My recent retirement got me to thinking about the different identities we take on as we journey through life, and the angst and confusion we experience as we transition from one to another. We start out with Kid Identity Cards, which define us for the first 10 to 12 years of our lives. Near the end of that phase, typically with great anticipation, we receive our Teenager Card. Although we get new cards as we move through life, we never really get rid of the old ones, they just move little farther down in the deck, where we can still reach them if their needed. As an example, with some angst, teenagers bring out their Kid Card at Halloween because they like the idea of the fun and goodies of trick or treating but are conflicted about possibly tarnishing their coolness factor by wearing costumes. Another example is middle-aged adults, struggling with an identity crisis. They summon all of their poor judgement by pulling up old cards in a vain attempt, to re-capture their youth. Think…twenty-something clothing on a forty-something body….or the eight-inch long hair comb-over swirled around a follicle wasteland. Not pretty images are they?
Teenager Cards give way around 18 or 19 years of age, to College Student Cards, then to 20 Something Cards, then Married, Parent, and Career Cards, although not necessarily in that order. These last three, are the cards that we hold the longest and become our strongest identities. Later on of course, Grandparent Cards, Retiree Cards, Seniors Cards, and finally Elderly Cards are issued, but again, not necessarily in that order.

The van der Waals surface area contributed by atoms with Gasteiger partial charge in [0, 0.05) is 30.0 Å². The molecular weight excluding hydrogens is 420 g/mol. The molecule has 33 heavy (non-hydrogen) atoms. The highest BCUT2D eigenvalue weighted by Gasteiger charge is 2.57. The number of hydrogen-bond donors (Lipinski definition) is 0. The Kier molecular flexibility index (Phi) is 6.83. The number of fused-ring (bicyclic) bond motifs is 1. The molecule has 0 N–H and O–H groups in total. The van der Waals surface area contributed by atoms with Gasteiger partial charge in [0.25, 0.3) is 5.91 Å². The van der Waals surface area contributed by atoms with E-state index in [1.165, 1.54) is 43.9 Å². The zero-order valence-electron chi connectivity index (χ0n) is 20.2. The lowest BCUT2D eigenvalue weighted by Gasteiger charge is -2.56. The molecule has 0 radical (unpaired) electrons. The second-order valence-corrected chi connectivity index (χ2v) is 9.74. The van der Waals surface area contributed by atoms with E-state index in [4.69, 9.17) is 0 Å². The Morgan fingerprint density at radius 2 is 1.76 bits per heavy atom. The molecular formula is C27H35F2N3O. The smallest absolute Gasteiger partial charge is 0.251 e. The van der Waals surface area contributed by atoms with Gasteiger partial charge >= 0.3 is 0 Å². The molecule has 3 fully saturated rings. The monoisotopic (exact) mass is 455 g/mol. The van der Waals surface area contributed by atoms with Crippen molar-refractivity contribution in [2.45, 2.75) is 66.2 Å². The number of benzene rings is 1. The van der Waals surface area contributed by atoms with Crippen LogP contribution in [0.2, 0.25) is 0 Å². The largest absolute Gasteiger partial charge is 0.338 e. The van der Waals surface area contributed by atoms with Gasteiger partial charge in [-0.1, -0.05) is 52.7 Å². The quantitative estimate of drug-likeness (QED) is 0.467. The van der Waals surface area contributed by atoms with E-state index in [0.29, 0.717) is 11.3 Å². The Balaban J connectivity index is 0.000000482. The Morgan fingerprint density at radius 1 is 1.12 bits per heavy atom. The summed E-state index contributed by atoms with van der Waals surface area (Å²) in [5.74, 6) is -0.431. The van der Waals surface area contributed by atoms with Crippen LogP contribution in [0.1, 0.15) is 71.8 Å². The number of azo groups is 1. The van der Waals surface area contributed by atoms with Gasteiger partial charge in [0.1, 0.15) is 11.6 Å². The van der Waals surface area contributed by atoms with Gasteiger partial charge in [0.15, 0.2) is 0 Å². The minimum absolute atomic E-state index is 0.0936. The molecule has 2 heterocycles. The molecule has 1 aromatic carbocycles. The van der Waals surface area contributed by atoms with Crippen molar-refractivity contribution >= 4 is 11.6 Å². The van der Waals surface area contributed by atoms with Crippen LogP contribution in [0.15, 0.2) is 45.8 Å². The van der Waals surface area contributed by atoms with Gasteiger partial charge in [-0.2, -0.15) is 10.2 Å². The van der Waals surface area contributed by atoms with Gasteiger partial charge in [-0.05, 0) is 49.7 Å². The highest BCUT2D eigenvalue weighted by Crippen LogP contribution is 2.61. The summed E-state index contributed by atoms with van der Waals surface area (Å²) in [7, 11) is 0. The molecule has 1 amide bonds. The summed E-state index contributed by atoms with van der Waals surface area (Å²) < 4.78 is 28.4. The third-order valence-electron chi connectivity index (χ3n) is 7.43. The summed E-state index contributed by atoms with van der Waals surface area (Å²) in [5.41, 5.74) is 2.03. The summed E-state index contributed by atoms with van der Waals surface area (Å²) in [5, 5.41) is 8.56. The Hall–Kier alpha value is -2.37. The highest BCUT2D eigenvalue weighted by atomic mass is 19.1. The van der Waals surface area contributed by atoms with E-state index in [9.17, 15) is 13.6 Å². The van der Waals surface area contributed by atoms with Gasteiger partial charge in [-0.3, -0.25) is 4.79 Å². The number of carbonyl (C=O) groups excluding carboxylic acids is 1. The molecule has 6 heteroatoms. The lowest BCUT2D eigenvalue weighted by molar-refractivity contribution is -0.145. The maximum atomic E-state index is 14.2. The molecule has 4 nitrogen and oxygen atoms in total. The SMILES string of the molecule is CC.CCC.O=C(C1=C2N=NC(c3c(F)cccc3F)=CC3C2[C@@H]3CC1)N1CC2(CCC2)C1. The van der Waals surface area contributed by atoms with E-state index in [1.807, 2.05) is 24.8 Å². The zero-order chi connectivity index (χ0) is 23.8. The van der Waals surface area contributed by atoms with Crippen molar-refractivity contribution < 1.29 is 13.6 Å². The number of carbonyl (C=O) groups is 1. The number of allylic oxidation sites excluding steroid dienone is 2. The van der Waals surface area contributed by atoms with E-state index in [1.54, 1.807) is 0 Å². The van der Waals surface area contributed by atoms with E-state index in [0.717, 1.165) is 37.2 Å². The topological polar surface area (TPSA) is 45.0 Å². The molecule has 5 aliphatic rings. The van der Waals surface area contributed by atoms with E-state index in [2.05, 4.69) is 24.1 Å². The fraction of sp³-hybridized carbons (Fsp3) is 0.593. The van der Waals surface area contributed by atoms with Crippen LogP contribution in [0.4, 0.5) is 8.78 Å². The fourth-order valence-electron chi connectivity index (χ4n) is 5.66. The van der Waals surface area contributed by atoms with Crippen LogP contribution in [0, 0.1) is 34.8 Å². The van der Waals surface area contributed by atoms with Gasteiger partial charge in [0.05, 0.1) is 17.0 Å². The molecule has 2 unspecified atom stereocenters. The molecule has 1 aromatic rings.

Unfortunately, for my wife and children, my Career Card spent a lot of time at the top of my identity deck. Some impacts on them were obvious, like my frequent absences on business travel and weeknight and weekend work. Other impacts, like the missed emotional connection opportunities, when I was there physically, but not mentally, were maybe less visible, but perhaps more damaging. Throughout it all though, they stood by me. In fact, they, through their sacrifice and support, they are as much responsible for my achievements as I am. I’ve certainly tried to be a good husband and father, and I’ve had a wonderful, fulfilling career, but I often wonder if I “coulda and shoulda” had a different stacking order of my identity cards.
So, now that I’ve retired, there’s this new card at the top of my deck. I haven’t got the Career Card that I’ve held for more than 39 years. I’ve been given this new Retiree identity. I’ve been told the basics about it, and I’ve imagined how it might be, but I’m still trying to figure it out and have it become natural. In a way I suppose, it’s like entering into the Witness Protection Program and being given a new name and occupation to learn overnight. And according to what I’ve read, my life expectancy and the future quality of life for my family and me are highly dependent on how well I adapt to this new identity. No pressure at all…right! The good news is that while I’m working on how to learn to be a successful Retiree, maybe I can get my Husband, Parent and Grandparent Cards back on the top of the stack where they belong.